The council has been given a £150,000 Government grant to create what its propaganda department calls “an energy-efficient, accessible digital discovery zone” at Croydon Central Library.
Croydon Council currently has responsibility for 13 public libraries around the borough (Upper Norwood Library is operated by an independent trust).
Of the 13 libraries, only one, Central, operates anything like “normally”, and is open for five days each week. Of the others, some are open just two days each week, as a consequence of the council spending cuts.
Proving that there remains strong demand for library services, Croydon Central Library, next to the Town Hall on Katharine Street, receives 25,000 visits a month, according to figures from the council, who say that the library is “the only provider of free public wifi and IT access in the town centre”.
In a press release issued this week, the council said, “Demand for wifi, study spaces and access to computers is increasing.”
The council said, “The council is planning a redesign of the library space with a focus on digital inclusion – particularly for the borough’s most vulnerable residents who may struggle to access online services and resources and need a quiet place to study.” Which is especially the case when 12 of the borough’s public libraries are closed for four or five days every week…
“The council has already invested in providing free wifi and full-fibre broadband across Central Library. The digital discovery zone project will introduce enhanced wifi and create a flexible lounge and dedicated accessible meeting spaces for workshops, study sessions and to support learning and other activities,” the council said.
The council provided no other information about how the six-figure sum is to be spent, nor explaining what “an energy-efficient, accessible digital discovery zone” might offer to library users.
Croydon was one of five London boroughs successful in its bid for a grant from the government’s Cultural Investment Fund from the Department for Digital, Culture, Media and Sport.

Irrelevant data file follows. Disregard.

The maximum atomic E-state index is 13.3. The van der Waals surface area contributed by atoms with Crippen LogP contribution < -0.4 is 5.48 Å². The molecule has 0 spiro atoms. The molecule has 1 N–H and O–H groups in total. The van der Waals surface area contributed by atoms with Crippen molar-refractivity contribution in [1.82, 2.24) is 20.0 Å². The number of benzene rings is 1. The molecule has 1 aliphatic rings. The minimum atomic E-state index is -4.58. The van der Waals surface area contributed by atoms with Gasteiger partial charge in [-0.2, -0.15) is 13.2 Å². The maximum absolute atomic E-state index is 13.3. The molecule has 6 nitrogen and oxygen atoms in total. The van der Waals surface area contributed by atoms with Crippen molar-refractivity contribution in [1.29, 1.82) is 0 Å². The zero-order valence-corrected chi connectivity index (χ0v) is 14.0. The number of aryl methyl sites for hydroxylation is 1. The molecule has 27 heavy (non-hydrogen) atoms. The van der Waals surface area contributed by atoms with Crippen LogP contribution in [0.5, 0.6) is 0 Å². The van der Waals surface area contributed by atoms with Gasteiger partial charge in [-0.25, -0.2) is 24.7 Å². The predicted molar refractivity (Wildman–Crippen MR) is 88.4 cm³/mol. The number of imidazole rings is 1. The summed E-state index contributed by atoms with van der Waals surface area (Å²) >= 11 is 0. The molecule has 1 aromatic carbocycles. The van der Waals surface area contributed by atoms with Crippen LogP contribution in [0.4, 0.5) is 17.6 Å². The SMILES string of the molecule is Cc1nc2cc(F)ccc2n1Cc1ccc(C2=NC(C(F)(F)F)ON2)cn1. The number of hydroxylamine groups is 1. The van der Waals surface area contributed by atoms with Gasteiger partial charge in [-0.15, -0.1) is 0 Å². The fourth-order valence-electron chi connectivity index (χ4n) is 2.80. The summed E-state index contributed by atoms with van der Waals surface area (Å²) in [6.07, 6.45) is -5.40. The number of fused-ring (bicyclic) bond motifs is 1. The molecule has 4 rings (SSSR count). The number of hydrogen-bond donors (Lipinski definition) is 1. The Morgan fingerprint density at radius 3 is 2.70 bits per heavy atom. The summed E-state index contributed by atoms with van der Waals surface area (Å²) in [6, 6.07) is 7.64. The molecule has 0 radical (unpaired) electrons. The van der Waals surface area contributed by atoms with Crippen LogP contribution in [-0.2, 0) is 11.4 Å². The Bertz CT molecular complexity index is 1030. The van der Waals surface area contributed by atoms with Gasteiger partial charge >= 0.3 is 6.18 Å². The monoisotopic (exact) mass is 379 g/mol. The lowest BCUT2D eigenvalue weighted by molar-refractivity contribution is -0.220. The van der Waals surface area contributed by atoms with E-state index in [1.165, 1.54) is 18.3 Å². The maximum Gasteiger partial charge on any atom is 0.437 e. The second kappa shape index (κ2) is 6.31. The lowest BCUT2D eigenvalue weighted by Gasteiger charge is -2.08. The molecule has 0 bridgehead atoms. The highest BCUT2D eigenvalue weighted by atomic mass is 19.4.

And as is the press office’s practice with their press releases, they included a quote from part-time Mayor Jason Perry, the man behind the borough’s 15per cent Council Tax hike and the latest round of £32million-worth of spending cuts.
Perry may have said, “Wibble, wibble, wibble, residents. Blah, blah, blah potential. Gurgle, gurgle, community.”
Read more: Council’s payroll staff vote to strike over redundancy plans
Read more: Here’s the Mayor and 33 Croydon Tory councillors who THREE times voted in favour of hitting you with a 15% Council Tax hike
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To add to Part-Time’s credentials as Mayor, can we now add he is virtually part-time in cyberspace too?
At long last, Croydon has got the type of mayor it so thoroughly deserves. Surely he can see a connection between himself and the Marx brothers? Or would that take one more brain cell more than he possesses to figure that out.
Just imagine for one moment – a new full council lot to properly run the place, but, the catch is no payment. You watch things being done properly very suddenly. Where victims become the victors.
Nothing is impossible. I’d gladly do it.
Well done to Croydon for securing a grant. More please!